The Pearl of Great Price Within

Spiritual Sunday

One of today’s lectionary readings has Jesus comparing the kingdom of heaven to a “pearl of great price.” The image shows up in a fine Hilda Doolittle (H.D.) poem, and knowing the allusion adds resonance to the poem.

First, here’s the passage. It’s one of a series of metaphors that Jesus uses to capture the process of spiritual search:

Again, the kingdom of heaven is like unto a merchant man, seeking goodly pearls.  Who, when he had found one pearl of great price, went and sold all that he had, and bought it. (Matthew 3:45-46)

H.D.’s poem is one of a series in her book The Walls Do Not Fall . H.D. is famous for using images to capture complex emotional states. In this case, she uses shell images to convey how she goes through life with a hard exterior so that she won’t be hurt.  This seems necessary because she sees herself as a “flabby amorphous hermit” who can be devoured by sharks or crushed by the weight of the sea, which may be a reference to her depression (treated by Freud).

However, while she may shut herself off from the world, sometimes with a snap, she has a rich interior life which seems more valuable than anything the world has to offer. That is the spell that is to be found “in every sea-shell.” Therefore, do not be fooled by the hard exterior.

The reference to the pearl reminds us how pearls are created. A grain of send gets inside the vulnerable oyster, which must build up a defense against this denizen from the world out there. In its defense, the oyster, like the introverted poet, creates something of transcendent beauty, a pearl of great price.

Jesus calls upon us to seek out a comparable transcendence.

From The Walls Do Not Fall

By H.D.

There is a spell, for instance,
in every sea-shell:

continuous, the sea-thrust
is powerless against coral,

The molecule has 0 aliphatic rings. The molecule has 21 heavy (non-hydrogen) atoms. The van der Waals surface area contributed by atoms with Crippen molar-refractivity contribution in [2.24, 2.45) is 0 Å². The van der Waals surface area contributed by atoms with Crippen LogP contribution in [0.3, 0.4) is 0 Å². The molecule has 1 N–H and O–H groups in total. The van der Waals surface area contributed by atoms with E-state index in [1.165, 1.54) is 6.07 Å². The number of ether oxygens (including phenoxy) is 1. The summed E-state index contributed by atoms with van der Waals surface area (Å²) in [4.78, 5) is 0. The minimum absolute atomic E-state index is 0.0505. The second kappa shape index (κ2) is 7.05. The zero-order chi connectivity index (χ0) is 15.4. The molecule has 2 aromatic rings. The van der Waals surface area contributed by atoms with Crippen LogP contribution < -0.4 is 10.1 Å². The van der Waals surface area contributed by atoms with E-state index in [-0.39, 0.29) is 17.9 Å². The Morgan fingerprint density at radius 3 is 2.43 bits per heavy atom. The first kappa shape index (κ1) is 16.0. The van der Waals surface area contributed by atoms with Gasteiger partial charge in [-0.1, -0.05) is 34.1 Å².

bone, stone, marble
hewn from within by that craftsman,

the shell-fish:
oyster, clam, mollusc

is master-mason planning
the stone-marvel:

yet that flabby, amorphous hermit
within, like the planet

senses the finite,
it limits its orbit

of being, its house,
temple, fane, shrine:

it unlocks the portals
at stated intervals:

prompted by hunger,
it opens to the tide-flow:

but infinity? no,
of nothing-too-much:

I sense my own limit,
my shell-jaws snap shut

at invasion of the limitless,
ocean-weight; infinite water

can not crack me, egg in egg-shell;
closed in, complete, immortal

full-circle, I know the pull
of the tide, the lull

as well as the moon;
the octopus-darkness

is powerless against
her cold immortality;

so I in my own way know
that the whale

can not digest me:
be firm in your own small, static, limited

orbit and the shark-jaws
of outer circumstance

will spit you forth:
be indigestible, hard, ungiving.

so that, living within,
you beget, self-out-of-self,

that pearl-of-great-price.

This entry was posted in Doolittle (Hilda) and tagged , , , . Bookmark the permalink. Post a comment or leave a trackback: Trackback URL.


  • Literature is as vital to our lives as food and shelter. Stories and poems help us work through the challenges we face, from everyday irritations to loneliness, heartache, and death. Literature is meant to mix it up with life. This website explores how it does so.

    Please feel free to e-mail me [rrbates (at) smcm (dot) edu]. I would be honored to hear your thoughts and questions about literature.

  • Sign up for weekly newsletter

    Your email will not be shared or sold.
    * = required field

    powered by MailChimp!
  • Twitter Authentication data is incomplete